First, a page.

Associate Professor of History
Fellow of the Simone de Beauvoir Institute at Concordia.
Director, Graduate Program in Individualized Studies (INDI)
2007, PhD in History, University of Cambridge (Clare College)
Rachel is a historian of medicine and the body in South Asia. In the past, she has worked on the history of Ayurvedic medicine in the context of late colonial biopolitics, Hindi-language discussions of gyneacology and reproductive medicine in interwar India, and the visual culture of consumption in the subcontinent. These topics are addressed in Ayurveda Made Modern: Political Histories of Indigenous Medicine in North India, 1900-1955 (Cambridge Imperial and Postcolonial Studies Series, Palgrave MacMillan, 2013).
Her current South Asia-based research project takes up the history of food and nutrition in interwar and early post-colonial India. The SSHRC- and Wellcome- funded project focuses on the emergence of new food technologies in early twentieth century India along scientific, pop cultural and economic axes. She is also working on the history of South Asian foodscapes in Montreal – a project which combines archival research, geo-mapping and oral history to examine the history and movement of South Asian food in the city, and the impact on the Montreal food scene historically.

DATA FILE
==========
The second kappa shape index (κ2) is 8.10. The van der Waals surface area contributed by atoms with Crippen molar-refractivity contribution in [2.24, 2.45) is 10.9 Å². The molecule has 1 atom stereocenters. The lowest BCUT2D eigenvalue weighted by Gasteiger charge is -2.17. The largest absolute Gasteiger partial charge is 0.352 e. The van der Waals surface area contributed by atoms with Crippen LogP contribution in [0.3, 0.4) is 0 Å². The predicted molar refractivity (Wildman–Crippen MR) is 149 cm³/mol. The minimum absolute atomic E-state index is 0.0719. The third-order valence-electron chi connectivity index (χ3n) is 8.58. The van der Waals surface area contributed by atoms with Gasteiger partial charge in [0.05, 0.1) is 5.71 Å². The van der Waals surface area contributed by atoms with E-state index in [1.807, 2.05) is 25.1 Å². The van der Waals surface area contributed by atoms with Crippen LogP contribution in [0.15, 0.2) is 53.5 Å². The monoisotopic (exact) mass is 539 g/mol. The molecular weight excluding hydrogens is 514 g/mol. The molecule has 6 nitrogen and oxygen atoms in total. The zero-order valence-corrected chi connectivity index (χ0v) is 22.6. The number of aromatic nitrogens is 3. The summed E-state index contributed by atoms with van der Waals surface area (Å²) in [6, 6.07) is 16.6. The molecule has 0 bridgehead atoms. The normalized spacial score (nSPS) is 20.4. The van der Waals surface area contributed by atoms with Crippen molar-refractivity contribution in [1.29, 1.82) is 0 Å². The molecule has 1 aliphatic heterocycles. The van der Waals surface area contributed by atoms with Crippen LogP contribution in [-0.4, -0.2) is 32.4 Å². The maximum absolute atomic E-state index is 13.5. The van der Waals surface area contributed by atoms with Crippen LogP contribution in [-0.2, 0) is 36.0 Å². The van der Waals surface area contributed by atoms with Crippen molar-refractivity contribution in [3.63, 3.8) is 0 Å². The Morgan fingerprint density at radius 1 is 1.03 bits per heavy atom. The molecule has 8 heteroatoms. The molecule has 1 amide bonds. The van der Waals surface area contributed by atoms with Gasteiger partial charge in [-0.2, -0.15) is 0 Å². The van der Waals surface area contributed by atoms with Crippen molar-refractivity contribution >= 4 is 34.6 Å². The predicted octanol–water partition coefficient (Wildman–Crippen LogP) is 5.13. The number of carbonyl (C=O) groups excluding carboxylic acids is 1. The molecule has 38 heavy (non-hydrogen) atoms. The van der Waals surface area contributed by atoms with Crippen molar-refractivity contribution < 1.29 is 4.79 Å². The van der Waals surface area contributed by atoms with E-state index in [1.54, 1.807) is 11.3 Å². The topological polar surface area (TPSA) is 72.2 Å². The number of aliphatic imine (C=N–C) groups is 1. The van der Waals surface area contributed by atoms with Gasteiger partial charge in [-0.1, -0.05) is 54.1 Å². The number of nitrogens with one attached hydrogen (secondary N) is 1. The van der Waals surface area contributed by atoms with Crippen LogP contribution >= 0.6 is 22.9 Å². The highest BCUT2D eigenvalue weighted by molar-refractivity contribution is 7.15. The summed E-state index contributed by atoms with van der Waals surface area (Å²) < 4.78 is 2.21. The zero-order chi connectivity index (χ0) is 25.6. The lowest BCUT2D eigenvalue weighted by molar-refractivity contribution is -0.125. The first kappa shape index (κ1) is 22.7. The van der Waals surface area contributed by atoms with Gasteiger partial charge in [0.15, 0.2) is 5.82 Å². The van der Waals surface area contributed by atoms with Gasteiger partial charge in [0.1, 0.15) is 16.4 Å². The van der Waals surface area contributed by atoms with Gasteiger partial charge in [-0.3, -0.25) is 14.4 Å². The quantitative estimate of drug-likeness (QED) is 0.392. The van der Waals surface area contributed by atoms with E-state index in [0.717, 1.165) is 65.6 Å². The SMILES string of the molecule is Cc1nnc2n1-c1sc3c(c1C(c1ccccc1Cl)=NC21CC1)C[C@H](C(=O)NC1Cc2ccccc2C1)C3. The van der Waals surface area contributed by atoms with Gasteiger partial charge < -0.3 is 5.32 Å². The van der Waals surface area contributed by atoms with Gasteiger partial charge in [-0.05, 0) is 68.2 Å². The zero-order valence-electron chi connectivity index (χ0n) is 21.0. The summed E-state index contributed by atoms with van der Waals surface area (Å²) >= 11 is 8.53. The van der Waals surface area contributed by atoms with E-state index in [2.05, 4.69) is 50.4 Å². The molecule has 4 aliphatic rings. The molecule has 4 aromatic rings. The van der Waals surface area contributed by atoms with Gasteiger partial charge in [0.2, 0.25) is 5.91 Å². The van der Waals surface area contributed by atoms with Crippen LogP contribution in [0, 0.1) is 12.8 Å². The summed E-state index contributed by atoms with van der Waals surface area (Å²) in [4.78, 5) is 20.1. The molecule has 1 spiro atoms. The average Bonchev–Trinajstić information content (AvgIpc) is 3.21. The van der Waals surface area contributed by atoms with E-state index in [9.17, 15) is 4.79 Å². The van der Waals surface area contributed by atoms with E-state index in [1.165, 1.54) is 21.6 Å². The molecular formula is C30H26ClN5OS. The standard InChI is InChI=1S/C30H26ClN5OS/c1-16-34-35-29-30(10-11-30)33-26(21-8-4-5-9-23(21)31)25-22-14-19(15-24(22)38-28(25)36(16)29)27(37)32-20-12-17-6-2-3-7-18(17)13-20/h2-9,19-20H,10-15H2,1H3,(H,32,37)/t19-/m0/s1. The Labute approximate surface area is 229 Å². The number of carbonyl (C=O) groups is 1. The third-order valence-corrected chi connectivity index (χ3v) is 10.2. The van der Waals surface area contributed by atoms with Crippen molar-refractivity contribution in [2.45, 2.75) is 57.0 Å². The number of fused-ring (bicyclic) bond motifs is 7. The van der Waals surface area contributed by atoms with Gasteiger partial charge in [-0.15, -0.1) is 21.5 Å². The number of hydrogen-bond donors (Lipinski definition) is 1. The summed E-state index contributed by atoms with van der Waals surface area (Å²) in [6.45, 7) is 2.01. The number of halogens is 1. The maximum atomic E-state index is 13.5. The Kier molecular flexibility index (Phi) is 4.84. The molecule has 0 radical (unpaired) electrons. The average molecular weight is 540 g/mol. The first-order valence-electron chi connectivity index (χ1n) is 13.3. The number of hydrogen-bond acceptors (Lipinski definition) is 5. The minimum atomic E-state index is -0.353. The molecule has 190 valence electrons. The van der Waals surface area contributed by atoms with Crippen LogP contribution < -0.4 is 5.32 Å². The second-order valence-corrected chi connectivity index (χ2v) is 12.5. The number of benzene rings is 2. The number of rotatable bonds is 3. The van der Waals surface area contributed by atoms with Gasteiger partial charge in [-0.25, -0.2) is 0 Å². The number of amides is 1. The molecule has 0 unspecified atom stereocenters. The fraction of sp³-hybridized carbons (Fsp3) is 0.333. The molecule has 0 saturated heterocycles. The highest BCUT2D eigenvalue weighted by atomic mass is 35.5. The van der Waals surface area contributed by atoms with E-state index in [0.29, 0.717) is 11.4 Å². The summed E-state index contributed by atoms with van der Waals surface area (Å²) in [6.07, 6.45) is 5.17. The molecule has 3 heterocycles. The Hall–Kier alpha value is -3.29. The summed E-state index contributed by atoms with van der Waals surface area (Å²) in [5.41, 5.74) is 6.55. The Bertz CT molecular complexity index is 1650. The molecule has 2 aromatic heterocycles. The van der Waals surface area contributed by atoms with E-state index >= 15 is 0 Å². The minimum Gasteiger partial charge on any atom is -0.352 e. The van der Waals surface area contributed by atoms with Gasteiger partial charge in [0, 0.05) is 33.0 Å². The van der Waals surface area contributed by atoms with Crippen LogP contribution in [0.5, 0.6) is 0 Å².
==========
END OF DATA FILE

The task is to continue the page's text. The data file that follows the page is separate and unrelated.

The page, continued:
Rachel has long-standing scholarly and activist interests in queer lives (in theory and practice), reproductive politics, and questions of power in relation to the formalization of political and activist practices. Her new work on this subject, entitled “Reproductive Politics in Queer Times”, centers on evolving discourses of ‘choice’ in neoliberal times. This research engages ethnography, textual & cultural analysis, legal studies, and queer theory to take up questions of reproduction and coupling set against the backdrop of homonationalism and the economization of life.